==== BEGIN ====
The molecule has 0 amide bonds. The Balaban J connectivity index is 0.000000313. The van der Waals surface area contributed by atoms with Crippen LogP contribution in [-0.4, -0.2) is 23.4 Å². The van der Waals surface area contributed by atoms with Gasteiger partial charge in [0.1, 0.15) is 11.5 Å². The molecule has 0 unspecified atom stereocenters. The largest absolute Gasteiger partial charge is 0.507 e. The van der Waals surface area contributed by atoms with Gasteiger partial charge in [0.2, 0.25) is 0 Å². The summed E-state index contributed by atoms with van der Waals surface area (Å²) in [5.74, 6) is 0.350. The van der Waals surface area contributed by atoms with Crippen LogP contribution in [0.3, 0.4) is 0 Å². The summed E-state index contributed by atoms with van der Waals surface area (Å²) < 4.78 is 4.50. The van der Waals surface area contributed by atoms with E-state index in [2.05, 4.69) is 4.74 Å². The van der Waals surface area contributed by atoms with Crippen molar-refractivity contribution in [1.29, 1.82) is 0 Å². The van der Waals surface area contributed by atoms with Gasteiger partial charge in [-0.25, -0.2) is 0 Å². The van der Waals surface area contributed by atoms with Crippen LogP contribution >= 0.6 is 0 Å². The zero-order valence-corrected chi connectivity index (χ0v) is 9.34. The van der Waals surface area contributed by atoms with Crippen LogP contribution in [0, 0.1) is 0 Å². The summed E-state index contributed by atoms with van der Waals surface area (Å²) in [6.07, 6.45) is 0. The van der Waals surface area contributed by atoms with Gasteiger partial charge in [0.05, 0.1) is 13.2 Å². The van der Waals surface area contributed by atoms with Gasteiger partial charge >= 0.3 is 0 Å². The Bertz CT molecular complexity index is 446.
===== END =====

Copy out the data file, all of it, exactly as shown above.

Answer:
The molecule has 0 amide bonds. The Balaban J connectivity index is 0.000000313. The van der Waals surface area contributed by atoms with Crippen LogP contribution in [-0.4, -0.2) is 23.4 Å². The van der Waals surface area contributed by atoms with Gasteiger partial charge in [0.1, 0.15) is 11.5 Å². The molecule has 0 unspecified atom stereocenters. The largest absolute Gasteiger partial charge is 0.507 e. The van der Waals surface area contributed by atoms with Gasteiger partial charge in [0.2, 0.25) is 0 Å². The summed E-state index contributed by atoms with van der Waals surface area (Å²) in [5.74, 6) is 0.350. The van der Waals surface area contributed by atoms with Crippen LogP contribution in [0.3, 0.4) is 0 Å². The summed E-state index contributed by atoms with van der Waals surface area (Å²) < 4.78 is 4.50. The van der Waals surface area contributed by atoms with E-state index in [2.05, 4.69) is 4.74 Å². The van der Waals surface area contributed by atoms with Crippen molar-refractivity contribution in [1.29, 1.82) is 0 Å². The van der Waals surface area contributed by atoms with Gasteiger partial charge in [-0.25, -0.2) is 0 Å². The van der Waals surface area contributed by atoms with Crippen LogP contribution >= 0.6 is 0 Å². The zero-order valence-corrected chi connectivity index (χ0v) is 9.34. The van der Waals surface area contributed by atoms with Crippen LogP contribution in [0, 0.1) is 0 Å². The summed E-state index contributed by atoms with van der Waals surface area (Å²) in [6.07, 6.45) is 0. The van der Waals surface area contributed by atoms with Gasteiger partial charge in [0.05, 0.1) is 13.2 Å². The van der Waals surface area contributed by atoms with Gasteiger partial charge >= 0.3 is 0 Å². The Bertz CT molecular complexity index is 446.